With curriculum and online teaching becoming more and more important in the time of the coronavirus pandemic, having a strategy is also becoming increasingly crucial.
Luckily for those at Thomas Nelson, the College got a head start of sorts last year. That is when Dr. Lauren Williams, an English professor at the College since 2013, was awarded a one-year LEAP (Leadership for Equity in Action Pipeline) fellowship to work on improvements and enhancements to curriculum and online teaching. Then, just last week, Dr. Susan English, Vice President for Academic Affairs and Workforce Development, announced Williams has taken on a new role at the College as the Director of Curriculum and Instruction.
“I think it is going to allow us to have a deeper connection with these really important areas like curriculum and our online program, which obviously just became super important,” Williams said. “It’s really fortuitous that this happened because that has now taken center stage.”
English made the announcement in a campus-wide email.
“Thomas Nelson has already benefited from Lauren's expertise in the areas of eCampus and Canvas implementation,” she said. “She has played a critical role in supporting our faculty as we pivoted from mostly face-to-face instruction to an online modality due to the national pandemic.”
Williams, who won’t be teaching anymore except in summer sessions, is excited about her new role, especially since it’s a continuation of what she’s been doing for the past year.
“I was already in progress on a few things that were designed to help us move forward in online programming,” she said. “That actually wound up being very helpful.”
Keeping that momentum going, and knowing her work is for the foreseeable future and not just one year should put Thomas Nelson ahead of the curve in the move to online education.
“Despite all the hurdles of this year, I felt like we really got momentum and got some cool things going,” she said. “I’m really excited about that. I’m really excited to continue, and to keep building the things that we were building this year.”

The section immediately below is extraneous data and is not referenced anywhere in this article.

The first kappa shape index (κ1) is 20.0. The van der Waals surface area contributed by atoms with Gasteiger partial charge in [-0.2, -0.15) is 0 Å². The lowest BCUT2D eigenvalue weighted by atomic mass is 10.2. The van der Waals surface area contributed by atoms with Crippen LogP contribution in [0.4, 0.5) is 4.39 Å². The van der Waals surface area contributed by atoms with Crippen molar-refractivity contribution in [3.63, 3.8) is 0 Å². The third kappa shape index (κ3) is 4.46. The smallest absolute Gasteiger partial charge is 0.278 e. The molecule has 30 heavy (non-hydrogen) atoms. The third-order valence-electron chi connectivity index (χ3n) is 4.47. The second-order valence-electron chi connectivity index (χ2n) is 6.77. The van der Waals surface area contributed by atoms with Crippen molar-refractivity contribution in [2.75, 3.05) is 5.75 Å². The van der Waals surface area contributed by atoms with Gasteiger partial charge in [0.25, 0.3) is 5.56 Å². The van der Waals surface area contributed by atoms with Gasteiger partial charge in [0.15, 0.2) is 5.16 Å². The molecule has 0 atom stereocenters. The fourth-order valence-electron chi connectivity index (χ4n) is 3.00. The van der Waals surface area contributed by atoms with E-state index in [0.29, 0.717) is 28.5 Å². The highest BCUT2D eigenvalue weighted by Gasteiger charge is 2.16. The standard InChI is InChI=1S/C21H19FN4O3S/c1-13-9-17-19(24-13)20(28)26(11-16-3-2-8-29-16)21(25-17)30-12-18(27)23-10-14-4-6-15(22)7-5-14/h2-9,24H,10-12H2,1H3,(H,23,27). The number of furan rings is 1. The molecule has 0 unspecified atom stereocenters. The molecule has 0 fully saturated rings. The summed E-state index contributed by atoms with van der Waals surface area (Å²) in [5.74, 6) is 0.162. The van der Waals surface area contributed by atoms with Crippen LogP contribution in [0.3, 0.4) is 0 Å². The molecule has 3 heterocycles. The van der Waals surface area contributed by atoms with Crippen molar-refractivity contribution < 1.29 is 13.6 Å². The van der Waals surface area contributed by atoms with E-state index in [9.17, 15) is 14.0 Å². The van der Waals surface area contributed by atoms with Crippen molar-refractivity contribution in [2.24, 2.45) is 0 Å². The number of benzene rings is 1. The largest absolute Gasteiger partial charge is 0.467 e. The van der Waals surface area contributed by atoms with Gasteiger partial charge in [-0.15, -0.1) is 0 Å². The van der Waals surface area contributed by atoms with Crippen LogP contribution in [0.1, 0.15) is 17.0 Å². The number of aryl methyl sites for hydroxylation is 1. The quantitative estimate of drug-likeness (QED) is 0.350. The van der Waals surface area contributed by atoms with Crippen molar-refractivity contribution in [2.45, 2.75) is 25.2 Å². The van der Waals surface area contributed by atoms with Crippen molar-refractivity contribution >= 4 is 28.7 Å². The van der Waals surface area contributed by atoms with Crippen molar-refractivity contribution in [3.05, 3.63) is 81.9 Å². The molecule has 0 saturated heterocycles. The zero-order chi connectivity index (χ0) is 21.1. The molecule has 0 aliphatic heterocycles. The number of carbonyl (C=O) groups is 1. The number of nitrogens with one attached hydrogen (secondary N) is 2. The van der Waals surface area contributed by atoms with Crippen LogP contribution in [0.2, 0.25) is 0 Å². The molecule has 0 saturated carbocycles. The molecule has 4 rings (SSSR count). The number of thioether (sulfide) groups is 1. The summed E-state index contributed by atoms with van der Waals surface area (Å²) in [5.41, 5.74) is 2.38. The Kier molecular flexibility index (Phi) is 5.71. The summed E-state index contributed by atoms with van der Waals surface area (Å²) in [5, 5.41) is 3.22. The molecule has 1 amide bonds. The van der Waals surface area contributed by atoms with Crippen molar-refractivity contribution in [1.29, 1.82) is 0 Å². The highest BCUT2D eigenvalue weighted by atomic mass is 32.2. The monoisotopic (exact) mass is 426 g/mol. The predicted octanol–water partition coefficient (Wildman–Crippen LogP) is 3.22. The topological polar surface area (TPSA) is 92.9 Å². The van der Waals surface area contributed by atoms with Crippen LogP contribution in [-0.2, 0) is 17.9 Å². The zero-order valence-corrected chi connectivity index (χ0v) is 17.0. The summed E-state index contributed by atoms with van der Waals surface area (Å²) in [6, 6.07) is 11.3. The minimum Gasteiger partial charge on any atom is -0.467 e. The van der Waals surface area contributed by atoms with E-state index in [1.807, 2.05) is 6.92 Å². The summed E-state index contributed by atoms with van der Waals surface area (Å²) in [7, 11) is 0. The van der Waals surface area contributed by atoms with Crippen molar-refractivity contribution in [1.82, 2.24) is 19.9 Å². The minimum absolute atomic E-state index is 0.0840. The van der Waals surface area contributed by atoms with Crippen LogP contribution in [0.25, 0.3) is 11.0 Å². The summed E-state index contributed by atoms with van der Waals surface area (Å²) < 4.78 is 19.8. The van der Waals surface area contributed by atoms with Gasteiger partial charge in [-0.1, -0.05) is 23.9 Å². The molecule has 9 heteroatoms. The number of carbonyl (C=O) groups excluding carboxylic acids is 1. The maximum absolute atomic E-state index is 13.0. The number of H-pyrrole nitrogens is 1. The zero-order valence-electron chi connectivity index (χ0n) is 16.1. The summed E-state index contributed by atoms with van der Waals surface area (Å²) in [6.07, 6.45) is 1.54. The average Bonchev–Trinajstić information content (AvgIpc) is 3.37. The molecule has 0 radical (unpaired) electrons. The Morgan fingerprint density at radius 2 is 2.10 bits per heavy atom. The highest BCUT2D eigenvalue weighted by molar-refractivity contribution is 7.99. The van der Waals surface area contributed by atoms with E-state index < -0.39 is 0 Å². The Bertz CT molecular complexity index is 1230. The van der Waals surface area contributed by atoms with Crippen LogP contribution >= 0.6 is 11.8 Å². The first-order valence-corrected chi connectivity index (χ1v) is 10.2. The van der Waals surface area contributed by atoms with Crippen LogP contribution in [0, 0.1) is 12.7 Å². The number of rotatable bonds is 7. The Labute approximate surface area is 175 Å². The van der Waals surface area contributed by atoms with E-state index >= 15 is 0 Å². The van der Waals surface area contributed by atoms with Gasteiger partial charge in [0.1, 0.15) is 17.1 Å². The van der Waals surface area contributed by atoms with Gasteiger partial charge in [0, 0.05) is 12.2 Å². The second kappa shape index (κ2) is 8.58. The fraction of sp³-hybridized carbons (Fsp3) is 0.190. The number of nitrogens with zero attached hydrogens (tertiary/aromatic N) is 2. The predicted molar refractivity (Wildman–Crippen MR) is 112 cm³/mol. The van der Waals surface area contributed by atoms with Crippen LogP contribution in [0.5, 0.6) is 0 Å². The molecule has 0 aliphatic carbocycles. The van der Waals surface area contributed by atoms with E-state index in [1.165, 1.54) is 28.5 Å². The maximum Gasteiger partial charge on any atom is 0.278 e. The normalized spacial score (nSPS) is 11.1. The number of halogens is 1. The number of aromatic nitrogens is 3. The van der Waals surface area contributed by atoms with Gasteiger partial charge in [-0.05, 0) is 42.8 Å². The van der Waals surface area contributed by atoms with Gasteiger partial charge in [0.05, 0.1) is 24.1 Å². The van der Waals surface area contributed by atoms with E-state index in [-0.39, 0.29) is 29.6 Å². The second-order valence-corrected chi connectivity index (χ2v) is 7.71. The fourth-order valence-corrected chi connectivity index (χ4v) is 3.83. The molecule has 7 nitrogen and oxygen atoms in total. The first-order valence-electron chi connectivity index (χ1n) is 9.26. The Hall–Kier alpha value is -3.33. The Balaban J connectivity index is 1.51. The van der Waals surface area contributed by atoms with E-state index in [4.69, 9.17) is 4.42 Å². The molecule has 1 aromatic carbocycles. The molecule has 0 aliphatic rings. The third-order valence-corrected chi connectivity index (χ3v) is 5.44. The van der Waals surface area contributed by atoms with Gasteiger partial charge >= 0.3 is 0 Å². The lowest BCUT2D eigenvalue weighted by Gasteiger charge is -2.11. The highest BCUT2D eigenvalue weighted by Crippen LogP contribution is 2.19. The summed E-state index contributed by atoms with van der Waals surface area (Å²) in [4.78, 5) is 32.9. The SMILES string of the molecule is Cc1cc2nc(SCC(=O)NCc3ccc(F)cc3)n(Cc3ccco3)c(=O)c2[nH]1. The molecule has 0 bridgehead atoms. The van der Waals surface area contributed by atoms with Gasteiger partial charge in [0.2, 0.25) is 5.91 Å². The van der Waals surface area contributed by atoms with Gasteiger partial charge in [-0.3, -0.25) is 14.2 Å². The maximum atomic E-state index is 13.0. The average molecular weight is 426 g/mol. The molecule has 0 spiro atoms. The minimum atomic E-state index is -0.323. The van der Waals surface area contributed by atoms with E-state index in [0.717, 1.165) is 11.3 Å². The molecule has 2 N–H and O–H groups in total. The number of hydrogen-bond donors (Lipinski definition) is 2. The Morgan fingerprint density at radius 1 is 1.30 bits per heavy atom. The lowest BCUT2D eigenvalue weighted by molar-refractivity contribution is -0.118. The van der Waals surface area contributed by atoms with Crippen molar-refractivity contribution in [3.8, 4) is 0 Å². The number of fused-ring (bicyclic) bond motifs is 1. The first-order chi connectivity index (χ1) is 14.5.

In graduate school, Williams was exposed to faculty development, which piqued her interest in doing more than teaching.
“I’ve always tried to find interesting ways that are not totally connected to being a classroom teacher,” she said.
Once at Thomas Nelson, that didn’t stop. She has been involved in other projects, including the OER (Open Educational Resources) initiative, and the QEP (Quality Enhancement Plan), which was focused on advising.
“I always want to know what’s going on in other areas and meet people from other areas,” she said. “I’ve never been good at staying in my little zone.”
Since she has worked with a wide variety of people at the College in the past seven years, she thought she would be a natural fit for a position that touches so many areas.
“Her dedication to excellence, student-centered processes, support for faculty and collaborations across the College has made her an asset to the office of the Vice President for Academic Affairs and Workforce Development,” English said.
Williams has undergraduate, graduate and doctorate degrees in English, but she wasn’t sure what she wanted to pursue as an undergrad.
“Everyone would ask, ‘Are you going to be a teacher?’” she said. “I was kind of put off by that question because I don’t know. Is that the only thing I can do? I was kind of rebellious of it at first. That wasn’t my plan. I didn’t really have a plan.”
Her first attempt at undergraduate work ended after two years.
“I felt like I needed to figure out what I was doing,” she said.
After taking a few years off, she returned to college, eventually earning her bachelor’s degree in 2003.
“When I back to school, it was interesting because now I wasn’t a traditional student,” she said. “I was a commuter student with a full-time job. I was seeing the other side of it.”
She earned her master’s in 2009, and her doctorate in 2017. It was during her time as a graduate student that her future came into focus. She became interested in access to education for everyone.
“I met a lot of really cool people who were doing different types of literacy teaching, like ESL. Some people were working in prisons,” she said. “I got excited about the possibilities. That’s when I decided I really wanted to work in a community college.”
She said she ran into some resistance while working on her Ph.D., noting her advisers didn’t understand, but she persisted.
“They were perplexed by what I was doing,” she said. “I never wavered at that point. Eventually, they were like, ‘I get it. I see what you want to do.’ I want to work with people who aren’t traditionally served by higher education. Community college always felt like a natural fit for what I was interested in doing.”
She has fit in very well at Thomas Nelson, winning numerous awards, including Faculty Member of the Year (2018), and Spirit of Thomas Nelson Award for Professional Excellence (2016, ’17,’ 18,’ 19). She began her new position July 1.